We need to look at the unique characteristics of each individual, and make sure we're looking holistically across your personal spectrum of health and wellness. 

Man and woman talking in garden

Joseph: So what does that look like exactly?

Mirsky: I’ll give you an example. Let’s say you have a Medicare Advantage plan. We can communicate with the entire care team. For instance, if you get your weight and blood pressure checked at your local pharmacy, they can alert your doctor if there’s anything wrong. You can even see someone in their retail clinic. Your physician can also use an online program to see if you’re filling your prescriptions as directed. It’s all part of our effort to meet you where you are in your health care journey.

Joseph: It’s reassuring to know there will be guidance and support along the way — I could use it!  Speaking of which, I read an article recently about Medicare announcing new benefits that I didn’t expect. Can you tell me more?

Mirsky: It’s great news. The Centers for Medicare & Medicaid Services, which runs the Medicare program, will now allow insurers to identify your circumstances, like whether you have access to transportation, live on a fixed income, don’t have a grocery store near you, and other non-medical areas where you’ll need support. The new benefits take effect next year. At Aetna, we’ve been doing some of this already. Through our Resources For Living program, for example, we often conduct a holistic assessment of each patient. If you’re an Aetna Medicare member, learn more about how to access Resources for Living support and services here.

Man and woman talking in garden

Joseph: So if I’m ever unable to drive, my Medicare plan might pay my fare to see the doctor?

Mirsky: In some cases, yes. Let me give you an example of how it works. Take Mary. She’s 76, a widow, lives alone and has hypertension and congestive heart failure. Mary’s a little unsteady on her feet. She has throw rugs in her living room and she has to step up to get into the tub and shower.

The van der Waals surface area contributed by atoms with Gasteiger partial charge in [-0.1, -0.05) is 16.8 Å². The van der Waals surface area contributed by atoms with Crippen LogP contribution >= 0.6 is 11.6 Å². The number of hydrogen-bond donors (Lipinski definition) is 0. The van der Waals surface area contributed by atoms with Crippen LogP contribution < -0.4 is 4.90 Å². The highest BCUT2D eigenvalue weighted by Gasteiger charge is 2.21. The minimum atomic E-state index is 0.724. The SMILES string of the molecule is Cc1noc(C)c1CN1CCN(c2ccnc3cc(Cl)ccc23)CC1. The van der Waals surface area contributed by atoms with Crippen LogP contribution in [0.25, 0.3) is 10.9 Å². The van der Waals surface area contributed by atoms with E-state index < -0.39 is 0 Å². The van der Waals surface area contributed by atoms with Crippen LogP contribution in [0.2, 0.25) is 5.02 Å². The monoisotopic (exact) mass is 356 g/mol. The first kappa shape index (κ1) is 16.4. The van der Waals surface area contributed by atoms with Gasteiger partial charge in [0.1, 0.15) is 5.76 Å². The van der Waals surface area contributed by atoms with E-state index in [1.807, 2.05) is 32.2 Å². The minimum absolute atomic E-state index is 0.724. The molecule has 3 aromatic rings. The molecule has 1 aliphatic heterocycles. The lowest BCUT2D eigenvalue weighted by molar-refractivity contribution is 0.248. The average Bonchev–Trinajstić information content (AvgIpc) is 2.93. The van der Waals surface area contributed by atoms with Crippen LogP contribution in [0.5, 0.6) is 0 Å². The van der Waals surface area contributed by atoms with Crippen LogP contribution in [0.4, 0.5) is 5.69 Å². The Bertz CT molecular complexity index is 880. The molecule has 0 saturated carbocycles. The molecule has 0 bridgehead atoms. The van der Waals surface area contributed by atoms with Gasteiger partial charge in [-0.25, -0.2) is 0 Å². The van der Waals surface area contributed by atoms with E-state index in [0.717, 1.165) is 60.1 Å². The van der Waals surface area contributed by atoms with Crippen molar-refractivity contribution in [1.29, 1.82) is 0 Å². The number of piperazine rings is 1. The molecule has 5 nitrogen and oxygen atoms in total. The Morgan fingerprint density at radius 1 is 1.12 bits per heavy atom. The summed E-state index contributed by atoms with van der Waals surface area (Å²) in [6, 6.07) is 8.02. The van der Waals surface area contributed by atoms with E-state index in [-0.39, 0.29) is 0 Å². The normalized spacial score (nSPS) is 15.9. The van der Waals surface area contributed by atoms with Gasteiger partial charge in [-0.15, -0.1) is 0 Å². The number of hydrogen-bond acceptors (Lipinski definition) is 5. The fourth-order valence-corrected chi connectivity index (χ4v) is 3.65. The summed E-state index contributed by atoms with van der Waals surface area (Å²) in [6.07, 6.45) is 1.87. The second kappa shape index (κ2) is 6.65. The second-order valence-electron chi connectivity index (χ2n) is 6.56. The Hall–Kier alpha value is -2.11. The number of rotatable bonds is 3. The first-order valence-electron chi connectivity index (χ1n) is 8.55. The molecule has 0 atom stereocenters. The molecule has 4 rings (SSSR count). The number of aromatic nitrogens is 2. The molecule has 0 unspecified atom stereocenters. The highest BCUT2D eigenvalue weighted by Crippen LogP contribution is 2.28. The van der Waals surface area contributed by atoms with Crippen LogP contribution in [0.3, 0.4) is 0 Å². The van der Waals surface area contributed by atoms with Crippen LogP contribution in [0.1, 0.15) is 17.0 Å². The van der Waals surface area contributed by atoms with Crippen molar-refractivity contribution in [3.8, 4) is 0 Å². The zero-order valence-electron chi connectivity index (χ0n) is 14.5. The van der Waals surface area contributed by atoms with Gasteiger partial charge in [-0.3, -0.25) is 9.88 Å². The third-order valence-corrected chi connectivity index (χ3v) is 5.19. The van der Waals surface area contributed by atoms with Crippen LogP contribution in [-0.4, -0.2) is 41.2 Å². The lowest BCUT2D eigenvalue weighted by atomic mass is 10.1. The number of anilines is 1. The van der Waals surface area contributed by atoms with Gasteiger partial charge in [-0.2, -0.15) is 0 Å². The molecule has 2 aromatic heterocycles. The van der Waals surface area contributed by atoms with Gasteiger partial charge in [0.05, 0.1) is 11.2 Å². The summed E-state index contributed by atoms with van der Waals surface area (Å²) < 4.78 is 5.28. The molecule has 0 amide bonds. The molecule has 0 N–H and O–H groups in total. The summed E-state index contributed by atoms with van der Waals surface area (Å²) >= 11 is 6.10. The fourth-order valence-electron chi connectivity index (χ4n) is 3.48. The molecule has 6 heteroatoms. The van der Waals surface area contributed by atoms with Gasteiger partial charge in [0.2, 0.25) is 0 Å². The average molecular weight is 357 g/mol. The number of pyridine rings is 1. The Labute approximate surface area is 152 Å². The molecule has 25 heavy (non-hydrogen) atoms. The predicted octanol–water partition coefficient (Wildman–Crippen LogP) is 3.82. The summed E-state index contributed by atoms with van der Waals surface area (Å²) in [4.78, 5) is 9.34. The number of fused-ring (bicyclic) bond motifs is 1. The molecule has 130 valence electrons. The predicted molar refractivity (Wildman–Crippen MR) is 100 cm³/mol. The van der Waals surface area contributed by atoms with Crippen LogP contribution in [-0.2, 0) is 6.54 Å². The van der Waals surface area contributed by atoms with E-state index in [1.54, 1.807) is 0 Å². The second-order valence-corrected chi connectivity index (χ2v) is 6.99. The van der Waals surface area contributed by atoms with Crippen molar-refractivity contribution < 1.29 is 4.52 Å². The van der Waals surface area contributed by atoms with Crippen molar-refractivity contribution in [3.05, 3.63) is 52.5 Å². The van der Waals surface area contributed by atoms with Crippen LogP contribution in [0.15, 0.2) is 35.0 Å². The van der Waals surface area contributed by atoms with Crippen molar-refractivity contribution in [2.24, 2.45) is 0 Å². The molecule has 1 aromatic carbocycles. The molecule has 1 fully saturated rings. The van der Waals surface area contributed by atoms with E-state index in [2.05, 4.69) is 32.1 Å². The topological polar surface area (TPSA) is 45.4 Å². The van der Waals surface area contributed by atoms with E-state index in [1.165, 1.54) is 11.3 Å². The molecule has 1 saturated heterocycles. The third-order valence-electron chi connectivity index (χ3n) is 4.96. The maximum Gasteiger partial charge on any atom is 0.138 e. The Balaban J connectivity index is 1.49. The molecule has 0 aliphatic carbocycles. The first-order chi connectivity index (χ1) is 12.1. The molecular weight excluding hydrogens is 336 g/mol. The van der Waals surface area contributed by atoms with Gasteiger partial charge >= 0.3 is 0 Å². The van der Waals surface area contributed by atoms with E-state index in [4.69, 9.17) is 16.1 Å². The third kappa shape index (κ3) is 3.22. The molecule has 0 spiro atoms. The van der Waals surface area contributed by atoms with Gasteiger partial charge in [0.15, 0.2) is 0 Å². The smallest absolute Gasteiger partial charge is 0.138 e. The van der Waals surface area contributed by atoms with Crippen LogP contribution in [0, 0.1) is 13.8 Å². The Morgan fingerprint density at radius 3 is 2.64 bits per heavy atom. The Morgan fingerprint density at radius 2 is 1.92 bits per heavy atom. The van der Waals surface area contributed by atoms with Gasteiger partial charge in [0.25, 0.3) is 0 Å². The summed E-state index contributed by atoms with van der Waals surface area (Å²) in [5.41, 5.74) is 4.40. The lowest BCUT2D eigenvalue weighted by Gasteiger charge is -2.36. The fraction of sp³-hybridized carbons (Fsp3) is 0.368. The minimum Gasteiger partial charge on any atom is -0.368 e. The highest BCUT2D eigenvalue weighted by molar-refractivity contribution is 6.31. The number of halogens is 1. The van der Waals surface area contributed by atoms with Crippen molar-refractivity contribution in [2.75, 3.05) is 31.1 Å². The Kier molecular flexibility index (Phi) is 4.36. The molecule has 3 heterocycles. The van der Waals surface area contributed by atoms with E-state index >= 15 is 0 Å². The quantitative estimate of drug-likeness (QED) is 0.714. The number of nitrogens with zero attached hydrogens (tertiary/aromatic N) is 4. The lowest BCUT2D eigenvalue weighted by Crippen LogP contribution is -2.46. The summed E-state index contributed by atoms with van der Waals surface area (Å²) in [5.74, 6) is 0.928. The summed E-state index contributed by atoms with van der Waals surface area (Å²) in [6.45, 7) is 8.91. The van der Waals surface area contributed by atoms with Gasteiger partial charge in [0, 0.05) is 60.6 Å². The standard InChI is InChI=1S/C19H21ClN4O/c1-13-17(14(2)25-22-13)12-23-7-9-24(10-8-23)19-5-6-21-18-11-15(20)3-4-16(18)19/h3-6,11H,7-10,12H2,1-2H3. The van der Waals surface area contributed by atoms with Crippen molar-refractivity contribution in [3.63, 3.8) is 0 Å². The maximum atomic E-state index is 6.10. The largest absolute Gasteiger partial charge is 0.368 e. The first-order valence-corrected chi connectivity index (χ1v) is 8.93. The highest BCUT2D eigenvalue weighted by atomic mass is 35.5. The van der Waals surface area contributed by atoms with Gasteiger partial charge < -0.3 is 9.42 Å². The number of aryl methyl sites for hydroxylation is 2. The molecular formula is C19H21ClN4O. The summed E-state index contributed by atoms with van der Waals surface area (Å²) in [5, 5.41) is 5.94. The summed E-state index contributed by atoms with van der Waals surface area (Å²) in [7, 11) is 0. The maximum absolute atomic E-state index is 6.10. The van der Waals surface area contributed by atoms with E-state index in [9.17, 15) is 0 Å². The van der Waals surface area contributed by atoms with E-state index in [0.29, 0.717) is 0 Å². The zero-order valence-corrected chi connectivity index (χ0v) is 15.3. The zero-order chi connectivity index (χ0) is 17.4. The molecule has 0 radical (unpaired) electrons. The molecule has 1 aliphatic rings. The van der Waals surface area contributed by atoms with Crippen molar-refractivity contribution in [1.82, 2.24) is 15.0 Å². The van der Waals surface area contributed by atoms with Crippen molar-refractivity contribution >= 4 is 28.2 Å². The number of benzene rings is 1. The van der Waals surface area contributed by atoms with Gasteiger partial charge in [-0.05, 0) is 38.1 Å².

Joseph: Yikes, I’m already worried she’s going to fall.

Mirsky: Me too. Her doctor suggests she come in to check her blood pressure, but she misses the appointment because she can’t get there. Under the new Medicare rules, a nurse can refer Mary to a care manager. This is where it all comes together. The nurse can arrange for covered home modifications like grab bars in the bathroom to prevent a fall.

Now, remember your question about car fare?

Joseph: Yes.

Mirsky: The care manager can tell Mary about her transportation benefit to get a ride to the doctor’s office. She might also qualify for short-term delivery of meals. The care manager can connect her with a cooking class at the local senior center to learn healthy meal preparation. There’s more, too. An aide can come to Mary’s home to make sure she takes her medication.

Mary is just one example of how the services and support from various Medicare plans are being expanded to help meet your physical, mental and emotional needs. There are also other programs that can address your social and environmental needs. Your health journey is personal, and it’s all about evaluating your lifestyle so you can find the right plan for you.

About the author

Christina Joseph is a veteran editor and writer from New Jersey who still loves to read the old-fashioned newspaper. She’s raising two fruit-and-veggie loving daughters to balance all the treats Grandma sends their way. Christina’s health goal is to resume her workout routine after being sidelined by injuries.

Disclaimers

Aetna Medicare is a PDP, HMO, PPO plan with a Medicare contract. Our SNPs also have contracts with State Medicaid programs. Enrollment in our plans depends on contract renewal.

See Evidence of Coverage for a complete description of plan benefits, exclusions, limitations and conditions of coverage. Plan features and availability may vary by service area.